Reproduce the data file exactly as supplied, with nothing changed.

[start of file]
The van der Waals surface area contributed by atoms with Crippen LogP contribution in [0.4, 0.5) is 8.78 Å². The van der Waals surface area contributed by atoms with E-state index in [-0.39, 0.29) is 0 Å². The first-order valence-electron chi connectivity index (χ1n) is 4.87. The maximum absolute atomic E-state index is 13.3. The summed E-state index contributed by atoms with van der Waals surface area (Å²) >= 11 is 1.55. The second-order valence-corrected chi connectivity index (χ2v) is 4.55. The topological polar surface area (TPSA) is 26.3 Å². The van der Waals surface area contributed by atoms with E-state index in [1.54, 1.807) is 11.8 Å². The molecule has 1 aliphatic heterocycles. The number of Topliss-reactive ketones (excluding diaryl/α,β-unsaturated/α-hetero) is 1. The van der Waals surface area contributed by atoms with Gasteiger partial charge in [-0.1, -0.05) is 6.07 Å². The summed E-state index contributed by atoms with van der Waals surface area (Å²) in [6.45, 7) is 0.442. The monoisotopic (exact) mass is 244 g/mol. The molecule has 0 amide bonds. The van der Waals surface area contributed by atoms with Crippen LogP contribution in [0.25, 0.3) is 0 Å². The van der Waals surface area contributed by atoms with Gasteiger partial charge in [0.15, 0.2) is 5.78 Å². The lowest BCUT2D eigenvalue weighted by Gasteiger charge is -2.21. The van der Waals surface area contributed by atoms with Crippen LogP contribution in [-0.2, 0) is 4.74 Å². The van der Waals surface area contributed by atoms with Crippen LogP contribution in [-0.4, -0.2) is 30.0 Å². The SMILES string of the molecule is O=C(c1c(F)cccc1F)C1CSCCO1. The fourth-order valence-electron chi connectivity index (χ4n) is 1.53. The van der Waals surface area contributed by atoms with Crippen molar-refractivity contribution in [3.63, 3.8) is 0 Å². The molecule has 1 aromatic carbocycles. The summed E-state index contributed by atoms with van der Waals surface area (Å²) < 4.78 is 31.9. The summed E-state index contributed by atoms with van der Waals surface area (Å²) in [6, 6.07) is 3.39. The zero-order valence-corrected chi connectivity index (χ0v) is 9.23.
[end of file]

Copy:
The van der Waals surface area contributed by atoms with Crippen LogP contribution in [0.4, 0.5) is 8.78 Å². The van der Waals surface area contributed by atoms with E-state index in [-0.39, 0.29) is 0 Å². The first-order valence-electron chi connectivity index (χ1n) is 4.87. The maximum absolute atomic E-state index is 13.3. The summed E-state index contributed by atoms with van der Waals surface area (Å²) >= 11 is 1.55. The second-order valence-corrected chi connectivity index (χ2v) is 4.55. The topological polar surface area (TPSA) is 26.3 Å². The van der Waals surface area contributed by atoms with E-state index in [1.54, 1.807) is 11.8 Å². The molecule has 1 aliphatic heterocycles. The number of Topliss-reactive ketones (excluding diaryl/α,β-unsaturated/α-hetero) is 1. The van der Waals surface area contributed by atoms with Gasteiger partial charge in [-0.1, -0.05) is 6.07 Å². The summed E-state index contributed by atoms with van der Waals surface area (Å²) in [6.45, 7) is 0.442. The monoisotopic (exact) mass is 244 g/mol. The molecule has 0 amide bonds. The van der Waals surface area contributed by atoms with Crippen LogP contribution in [0.25, 0.3) is 0 Å². The van der Waals surface area contributed by atoms with Gasteiger partial charge in [0.15, 0.2) is 5.78 Å². The lowest BCUT2D eigenvalue weighted by Gasteiger charge is -2.21. The van der Waals surface area contributed by atoms with Crippen LogP contribution in [-0.2, 0) is 4.74 Å². The van der Waals surface area contributed by atoms with Crippen LogP contribution in [-0.4, -0.2) is 30.0 Å². The SMILES string of the molecule is O=C(c1c(F)cccc1F)C1CSCCO1. The fourth-order valence-electron chi connectivity index (χ4n) is 1.53. The van der Waals surface area contributed by atoms with Crippen molar-refractivity contribution in [3.63, 3.8) is 0 Å². The molecule has 1 aromatic carbocycles. The summed E-state index contributed by atoms with van der Waals surface area (Å²) < 4.78 is 31.9. The summed E-state index contributed by atoms with van der Waals surface area (Å²) in [6, 6.07) is 3.39. The zero-order valence-corrected chi connectivity index (χ0v) is 9.23.